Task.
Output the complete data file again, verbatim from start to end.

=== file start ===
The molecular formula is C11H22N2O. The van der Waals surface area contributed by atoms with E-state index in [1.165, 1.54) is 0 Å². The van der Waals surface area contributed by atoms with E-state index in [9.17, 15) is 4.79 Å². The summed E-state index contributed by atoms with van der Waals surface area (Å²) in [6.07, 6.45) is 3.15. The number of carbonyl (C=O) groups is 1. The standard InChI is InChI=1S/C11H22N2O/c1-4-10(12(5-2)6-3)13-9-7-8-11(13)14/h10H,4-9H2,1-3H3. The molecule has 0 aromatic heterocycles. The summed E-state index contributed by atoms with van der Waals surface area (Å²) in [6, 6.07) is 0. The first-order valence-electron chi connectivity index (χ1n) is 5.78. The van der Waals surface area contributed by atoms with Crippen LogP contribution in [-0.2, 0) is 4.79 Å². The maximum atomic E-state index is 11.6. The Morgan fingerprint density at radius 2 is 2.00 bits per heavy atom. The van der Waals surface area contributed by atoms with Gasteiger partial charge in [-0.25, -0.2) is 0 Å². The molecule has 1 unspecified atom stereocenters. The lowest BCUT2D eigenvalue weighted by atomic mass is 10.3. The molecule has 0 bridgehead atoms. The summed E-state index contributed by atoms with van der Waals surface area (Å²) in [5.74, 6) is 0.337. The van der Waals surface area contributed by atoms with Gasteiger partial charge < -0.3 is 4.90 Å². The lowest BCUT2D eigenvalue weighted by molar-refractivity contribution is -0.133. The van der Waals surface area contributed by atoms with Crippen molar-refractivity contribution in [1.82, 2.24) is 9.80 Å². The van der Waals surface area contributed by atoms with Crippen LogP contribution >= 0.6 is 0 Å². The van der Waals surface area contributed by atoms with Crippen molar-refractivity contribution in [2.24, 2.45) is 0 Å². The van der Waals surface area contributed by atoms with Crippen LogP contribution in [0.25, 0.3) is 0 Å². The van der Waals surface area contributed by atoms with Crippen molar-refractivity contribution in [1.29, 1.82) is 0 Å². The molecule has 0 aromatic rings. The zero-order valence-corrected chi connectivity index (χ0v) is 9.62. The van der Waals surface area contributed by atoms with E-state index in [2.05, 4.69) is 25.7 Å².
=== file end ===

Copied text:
The molecular formula is C11H22N2O. The van der Waals surface area contributed by atoms with E-state index in [1.165, 1.54) is 0 Å². The van der Waals surface area contributed by atoms with E-state index in [9.17, 15) is 4.79 Å². The summed E-state index contributed by atoms with van der Waals surface area (Å²) in [6.07, 6.45) is 3.15. The number of carbonyl (C=O) groups is 1. The standard InChI is InChI=1S/C11H22N2O/c1-4-10(12(5-2)6-3)13-9-7-8-11(13)14/h10H,4-9H2,1-3H3. The molecule has 0 aromatic heterocycles. The summed E-state index contributed by atoms with van der Waals surface area (Å²) in [6, 6.07) is 0. The first-order valence-electron chi connectivity index (χ1n) is 5.78. The van der Waals surface area contributed by atoms with Crippen LogP contribution in [-0.2, 0) is 4.79 Å². The maximum atomic E-state index is 11.6. The Morgan fingerprint density at radius 2 is 2.00 bits per heavy atom. The van der Waals surface area contributed by atoms with Gasteiger partial charge in [-0.25, -0.2) is 0 Å². The molecule has 1 unspecified atom stereocenters. The lowest BCUT2D eigenvalue weighted by atomic mass is 10.3. The molecule has 0 bridgehead atoms. The summed E-state index contributed by atoms with van der Waals surface area (Å²) in [5.74, 6) is 0.337. The van der Waals surface area contributed by atoms with Gasteiger partial charge < -0.3 is 4.90 Å². The lowest BCUT2D eigenvalue weighted by molar-refractivity contribution is -0.133. The van der Waals surface area contributed by atoms with Crippen molar-refractivity contribution in [1.82, 2.24) is 9.80 Å². The van der Waals surface area contributed by atoms with Crippen LogP contribution >= 0.6 is 0 Å². The van der Waals surface area contributed by atoms with Crippen molar-refractivity contribution in [2.24, 2.45) is 0 Å². The van der Waals surface area contributed by atoms with Crippen LogP contribution in [0.25, 0.3) is 0 Å². The van der Waals surface area contributed by atoms with Crippen molar-refractivity contribution in [1.29, 1.82) is 0 Å². The molecule has 0 aromatic rings. The zero-order valence-corrected chi connectivity index (χ0v) is 9.62. The van der Waals surface area contributed by atoms with E-state index in [2.05, 4.69) is 25.7 Å².